The moon is waning now, reduced to a perfect gleaming quarter this morning. During Hot Tub Summit just before daybreak it reflected on the hot wiggling surface of the water as thick and brilliant as one of my Grandma’s diamond stud earrings. Bird chorus grew insistent, as it always does, the geese marched uphill from the pond toward the watermelon graveyard, and we started filling the day with laughter and good intentions.
Mornings here are dewy, lush, and colorful. They are an entrancing time, just like evenings. With a small effort I can forget all the work that needs doing. The pinks and purples of these transition hours seduce me into that old belief that farm life is idyllic and easy.
But soon the dawn surrenders to early morning which burns off the dew. The animals are hungry and each one believes he or she is the only needful thing here. Our late August sun grows suddenly harsh, pointing less to the velvety lawn and more to the sticker patches out front. My fiesta-confetti zinnias are growing weary, mildewed and crisp, but still begging for one more week in the garden. I think towards the abundant heaps of spicy basil and smile inwardly, pressing hope hard against the spider mites that have ravaged my tomatoes.
Don’t forget to collect those ripe eggplants today. And work on the compost heap before things get out of control. The horses really need their hooves done. Check on the bees. Fill the chicken waters. Add mulch to the shade garden.
I keep to-do lists like a crazy person, intermingled with my calendar and loosely scribbled diary. Sometimes it all helps; other times the lists only remind me how terribly short I fall.
So I also keep pleasure lists. Sensory Inventories to soak up all the spiritual profit of this unusual and beautiful life. Whether I am doing it right or not, who knows. I often wish I had a full-spectrum mentor here to lead me. But at least along the way I am taking stock of the why of all this work.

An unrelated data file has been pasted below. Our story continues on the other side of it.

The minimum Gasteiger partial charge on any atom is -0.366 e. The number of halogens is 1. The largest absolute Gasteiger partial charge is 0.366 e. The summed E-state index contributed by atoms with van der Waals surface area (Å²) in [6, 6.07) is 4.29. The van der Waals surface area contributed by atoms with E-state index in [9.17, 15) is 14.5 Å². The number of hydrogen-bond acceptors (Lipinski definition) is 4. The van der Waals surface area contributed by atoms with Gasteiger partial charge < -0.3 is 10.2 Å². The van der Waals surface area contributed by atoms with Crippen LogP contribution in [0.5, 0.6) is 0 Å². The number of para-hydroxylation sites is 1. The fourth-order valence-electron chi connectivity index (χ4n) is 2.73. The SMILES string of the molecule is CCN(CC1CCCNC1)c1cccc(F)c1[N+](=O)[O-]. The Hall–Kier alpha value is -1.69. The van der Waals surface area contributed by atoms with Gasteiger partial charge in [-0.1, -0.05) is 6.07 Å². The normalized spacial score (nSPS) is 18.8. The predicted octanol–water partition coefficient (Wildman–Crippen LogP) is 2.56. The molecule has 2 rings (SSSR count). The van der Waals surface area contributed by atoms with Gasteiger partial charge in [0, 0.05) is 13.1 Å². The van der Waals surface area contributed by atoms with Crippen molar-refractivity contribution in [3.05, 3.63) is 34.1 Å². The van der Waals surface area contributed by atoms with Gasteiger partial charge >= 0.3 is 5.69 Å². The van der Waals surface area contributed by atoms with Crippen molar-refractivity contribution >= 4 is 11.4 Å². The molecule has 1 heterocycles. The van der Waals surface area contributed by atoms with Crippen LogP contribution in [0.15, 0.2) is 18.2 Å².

The chickens eat the kitchen scraps and return to us fresh, heavy, pastel eggs. The horses and geese love watermelon as much as I do, and that greedy crunch-slurp gives me the same feeling I once enjoyed just watching my children play. Here, we get to exercise old lessons from our grandparents, trying things they tried, understanding suddenly the craving for clean floors and unbothered cows. Siestas in the hot months are both luxurious and absolutely necessary. The sun and the moon rise and fall in the most beautiful arcs, dragging along clouds and stars in quiet patterns that I had never noticed before. The music of rain on the metal barn roof. Bonfire perfume. The hum of bees and the exciting flight patterns of bats and dragonflies. Turtles sunning themselves at the pond and fat toads hiding in the dusty shadows of the garden shed. Venomous snakes beneath the pine needles, plus the stunning effectiveness of a baby llama to ward off wild boars. Deer who visit from the forest, lifting themselves effortlessly over the fence, white tails upturned and liquid black eyes surveying it all. That deep burst of optimism when seeds sprout easily or chicks hatch without our help. Loved ones who visit us and say they can breathe deeply here, peacefully, strangers who become friends on these nine acres. Romance that is sparked over and over again in ever-changing ways. Brokenness and healing, depleting labor and unexpected satisfaction, mentally and physically.
If I ever lose my memories or if someone ever stumbles on these coffee-stained pleasure lists, the reason for all of our work should be clear: Even when we fail, it is all so amazing.